The qRT-PCR analysis confirmed the presence of the miR166n precursor in all developmental stages tested (Figure 3D, upper graph). The lowest expression level of the pri-miR166n was detected in 6-week-old plants as it was also detected in RT-PCR experiments (Figure 3C). In addition, we analyzed the existence of spliced (ΔIVS) and unspliced (+IVS) isoforms of the miR166n precursor (Figure 3D, lower graph). During barley development, both the spliced and unspliced precursor variants were present on an almost equal level in each growth stage tested.
Using Northern hybridization, we identified two pre-miR166n forms varying in length by approximately 30 nt (Figure 3E). The shorter form (pre-miR166n_S) was around 75 nt long, while the other (pre-miR166n_L) was about 100 nt long. The shorter form of the miR166n precursor may represent the hairpin structure, with the stem having miRNA and miRNA* at the base of this hairpin, while the longer form may correspond to the same hairpin form with an extended stem. The shorter form of pre-mR166n is more abundant compared to the longer one. The highest expression level of pre-miR166n detected in 1-week-old plants corresponded to the lowest level of mature miR166 observed in the same growth stage. The level of the mature miR166 reached its highest level in 2-week-old plants. In general, our observations show that the miR166 level fluctuates when various developmental stages are compared (Figure 3E).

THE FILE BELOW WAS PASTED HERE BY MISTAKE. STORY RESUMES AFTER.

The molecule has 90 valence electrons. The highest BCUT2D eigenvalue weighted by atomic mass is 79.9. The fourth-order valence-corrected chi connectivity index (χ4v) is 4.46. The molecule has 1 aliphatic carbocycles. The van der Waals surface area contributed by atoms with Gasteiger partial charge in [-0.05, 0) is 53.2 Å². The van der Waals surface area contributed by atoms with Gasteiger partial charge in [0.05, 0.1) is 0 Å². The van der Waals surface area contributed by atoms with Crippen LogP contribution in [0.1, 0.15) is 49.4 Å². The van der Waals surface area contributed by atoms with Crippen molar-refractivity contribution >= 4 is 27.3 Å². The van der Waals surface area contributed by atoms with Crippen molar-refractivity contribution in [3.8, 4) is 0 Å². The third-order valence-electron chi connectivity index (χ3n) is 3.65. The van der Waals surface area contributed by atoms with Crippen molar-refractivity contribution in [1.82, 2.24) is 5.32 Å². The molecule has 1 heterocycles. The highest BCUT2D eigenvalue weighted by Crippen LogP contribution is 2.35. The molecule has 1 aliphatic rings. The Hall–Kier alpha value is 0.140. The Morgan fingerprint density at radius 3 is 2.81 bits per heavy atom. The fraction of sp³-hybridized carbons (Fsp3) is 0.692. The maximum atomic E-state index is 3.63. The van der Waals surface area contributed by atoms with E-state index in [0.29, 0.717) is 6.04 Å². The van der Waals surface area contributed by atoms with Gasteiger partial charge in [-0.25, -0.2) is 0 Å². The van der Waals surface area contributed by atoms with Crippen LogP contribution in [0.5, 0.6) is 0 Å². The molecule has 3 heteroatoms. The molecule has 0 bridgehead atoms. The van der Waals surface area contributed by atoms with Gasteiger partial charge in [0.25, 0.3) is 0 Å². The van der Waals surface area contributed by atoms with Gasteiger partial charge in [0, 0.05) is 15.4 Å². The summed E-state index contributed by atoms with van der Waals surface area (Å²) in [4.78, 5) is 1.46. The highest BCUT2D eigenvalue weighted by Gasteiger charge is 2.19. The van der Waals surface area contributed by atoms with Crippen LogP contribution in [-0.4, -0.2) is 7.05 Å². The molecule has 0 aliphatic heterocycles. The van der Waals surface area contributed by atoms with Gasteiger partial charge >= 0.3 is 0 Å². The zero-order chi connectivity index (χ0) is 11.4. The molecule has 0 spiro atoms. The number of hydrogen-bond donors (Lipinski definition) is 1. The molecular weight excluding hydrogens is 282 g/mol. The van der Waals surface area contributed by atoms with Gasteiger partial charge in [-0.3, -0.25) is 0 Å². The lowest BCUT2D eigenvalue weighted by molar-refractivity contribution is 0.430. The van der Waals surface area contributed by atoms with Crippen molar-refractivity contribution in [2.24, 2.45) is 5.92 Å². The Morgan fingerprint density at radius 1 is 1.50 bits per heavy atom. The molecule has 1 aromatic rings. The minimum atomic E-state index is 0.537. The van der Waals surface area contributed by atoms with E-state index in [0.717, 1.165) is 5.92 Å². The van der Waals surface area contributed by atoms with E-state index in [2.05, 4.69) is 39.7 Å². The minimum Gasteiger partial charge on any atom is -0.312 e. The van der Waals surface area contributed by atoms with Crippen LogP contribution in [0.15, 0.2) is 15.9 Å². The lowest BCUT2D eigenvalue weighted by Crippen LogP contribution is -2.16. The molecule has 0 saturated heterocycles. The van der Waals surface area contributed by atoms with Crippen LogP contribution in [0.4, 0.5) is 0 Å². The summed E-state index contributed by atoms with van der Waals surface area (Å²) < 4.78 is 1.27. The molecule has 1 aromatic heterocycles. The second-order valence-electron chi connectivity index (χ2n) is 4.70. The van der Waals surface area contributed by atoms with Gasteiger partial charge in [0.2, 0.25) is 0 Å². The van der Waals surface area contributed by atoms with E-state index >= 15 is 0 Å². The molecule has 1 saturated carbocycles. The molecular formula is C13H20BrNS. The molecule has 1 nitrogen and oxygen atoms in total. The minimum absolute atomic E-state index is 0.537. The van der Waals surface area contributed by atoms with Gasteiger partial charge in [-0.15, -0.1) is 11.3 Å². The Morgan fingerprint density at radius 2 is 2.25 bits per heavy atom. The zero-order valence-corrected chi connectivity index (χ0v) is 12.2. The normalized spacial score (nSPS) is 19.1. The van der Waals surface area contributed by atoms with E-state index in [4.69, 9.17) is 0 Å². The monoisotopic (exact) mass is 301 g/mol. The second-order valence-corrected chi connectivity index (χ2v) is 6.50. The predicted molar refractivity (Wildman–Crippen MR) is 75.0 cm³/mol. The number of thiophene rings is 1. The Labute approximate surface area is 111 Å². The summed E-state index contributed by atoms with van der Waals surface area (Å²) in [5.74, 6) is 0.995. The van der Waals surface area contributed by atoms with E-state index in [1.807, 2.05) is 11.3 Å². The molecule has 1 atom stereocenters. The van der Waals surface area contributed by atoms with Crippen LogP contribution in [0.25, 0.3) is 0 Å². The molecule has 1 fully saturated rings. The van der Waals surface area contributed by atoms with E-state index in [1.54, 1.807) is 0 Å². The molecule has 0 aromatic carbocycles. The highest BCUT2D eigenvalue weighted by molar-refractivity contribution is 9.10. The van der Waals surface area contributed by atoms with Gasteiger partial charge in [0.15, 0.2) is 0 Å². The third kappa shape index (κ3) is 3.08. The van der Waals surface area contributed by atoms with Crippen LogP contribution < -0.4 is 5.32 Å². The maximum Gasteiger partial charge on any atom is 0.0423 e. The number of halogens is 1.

The detailed structures of MIR168a-5p/168a-3p gene and its pre-miRNA are shown in Figure 4A and B. miR168 is a relatively small family consisting of only two members in A. thaliana (miR168a and miR168b), three members in O. sativa (miR168a-5p/miR168a-3p, miR168b) and four in Zea mays (miR168a-5p/168a-3p, miR168b5-p/miR168b-3p) [3,4,8,56]. In Arabidopsis, miR168 targets mRNA coding for the Argonaute (AGO1) protein, which is crucial for miRNA function; hence miR168 is involved in a negative-feedback mechanism for controlling all miRNAs biogenesis [58,62]. Real-time PCR data have shown that transcripts of MIR168a-5p/168a-3p were present in all developmental stages tested (Figure 4C and D, upper graph). The expression level of the intron-containing isoform (+IVS) is higher than of the isoform without intron (ΔIVS) in all developmental stages studied (Figure 4D, lower graph). Similar to pre-miR166n, the expression of two different forms of the miR168a-5p/miR168a-3p precursor was detected by Northern analysis. The shorter form of the precursor (miR168a-5p/miR168a-3p_S), approximately 70 nt long, may correspond to the pre-miRNA having miR168a-5p and miR168a-3p located at the base of the stem, while the longer form (miR168a-5p/miR168a-3p_L) has the extended stem. The expression level of the longer precursor was elevated compared to expression of the shorter one (Figure 4E).